A hostile housing environment claim is actionable when the offensive behavior unreasonably interferes with the use and enjoyment of the premises. Honce v. Vigil, 1 F.3d 1085, 1090 (10th Cir. 1993). The elements necessary for a prima facie case of hostile housing environment are: 1) plaintiff is a member of a protected class, 2) the conduct was unwelcome, 3) the conduct was based on plaintiff's membership in a protected class, 4) it was sufficiently severe or pervasive to alter the plaintiff's living conditions and create an abusive environment, and 5) defendant knew or should have known about the harassment. Smith, 225 F.Supp.2d at 1298-99. In this case, plaintiff cannot survive summary judgment because she has failed to establish a prima facie case that she was subjected to a hostile housing environment.

B. Plaintiff Cannot Establish a Prima Facie Case of Housing Discrimination

There is no question that plaintiff had an on-going dispute with at least one of her neighbors (Maria Grazia Serra) over the issue of noise. The dispute led to Ms. Grazia Serra filing a civil lawsuit in Johnson County District Court, of which defendant neither approved, controlled, nor supported, and which ultimately ended in a judgment against plaintiff. Defendant provided evidence that it attempted-through Marcia Cooper and others-to mediate the noise disputes between plaintiff and her neighbors. Plaintiff has provided no evidence that her disputes with her neighbor were racially motivated. While plaintiff claims she was accused of playing loud "black" music, there is nothing in the record-including from Ms. Grazia Serra's lawsuit-that indicates it was the type of music with which Ms. Grazia Serra had an issue. The court believes that what occurred between plaintiff and Ms. Grazia Serra was a dispute between neighbors, not unlawful discrimination by defendant.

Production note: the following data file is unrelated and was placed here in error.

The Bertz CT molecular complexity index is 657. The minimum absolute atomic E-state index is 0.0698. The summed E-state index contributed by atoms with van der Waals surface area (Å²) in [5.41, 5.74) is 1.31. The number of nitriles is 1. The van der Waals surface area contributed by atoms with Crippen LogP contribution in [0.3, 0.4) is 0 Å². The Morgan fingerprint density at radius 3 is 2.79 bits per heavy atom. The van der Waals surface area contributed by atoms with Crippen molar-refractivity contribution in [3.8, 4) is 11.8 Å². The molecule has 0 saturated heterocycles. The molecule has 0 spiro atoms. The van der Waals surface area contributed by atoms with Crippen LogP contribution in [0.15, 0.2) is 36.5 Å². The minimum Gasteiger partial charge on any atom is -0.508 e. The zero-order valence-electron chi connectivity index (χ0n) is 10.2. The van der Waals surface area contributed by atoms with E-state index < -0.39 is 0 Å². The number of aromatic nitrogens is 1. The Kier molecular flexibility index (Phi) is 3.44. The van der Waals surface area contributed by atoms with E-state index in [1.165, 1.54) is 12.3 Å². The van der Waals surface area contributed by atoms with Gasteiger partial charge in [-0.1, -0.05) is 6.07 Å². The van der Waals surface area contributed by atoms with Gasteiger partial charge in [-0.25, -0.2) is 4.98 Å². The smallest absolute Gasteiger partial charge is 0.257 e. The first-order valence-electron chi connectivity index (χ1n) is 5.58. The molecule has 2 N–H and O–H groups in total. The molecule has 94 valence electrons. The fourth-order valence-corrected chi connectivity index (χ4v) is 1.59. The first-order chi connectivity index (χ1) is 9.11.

Regarding plaintiff's nametag that she claims she found ripped off her mailbox and lying on the breezeway floor, plaintiff admits that she does not know how it came off or even if someone took it off-although plaintiff testified she informed Ms. Cooper that she suspected Ms. Grazia Serra ripped it off. While Ms. Cooper disputes that plaintiff informed her regarding her nametag, this fact is not material given that plaintiff is not claiming defendant refused to replace the nametag after the incident. Rather, plaintiff testified that, after she discovered the nametag on the breezeway floor (and after calling the police about it), she put the nameplate back on her mailbox, where it remained until she moved out. (Doc. 68-2 at 16.) The court views the nametag issue as an isolated incident, and there is no evidence indicating or even suggesting that plaintiff's nametag was removed because she is black. Moreover, this conduct was not severe or pervasive enough to create a hostile housing environment, especially given that the nametag stayed on her mailbox after this incident.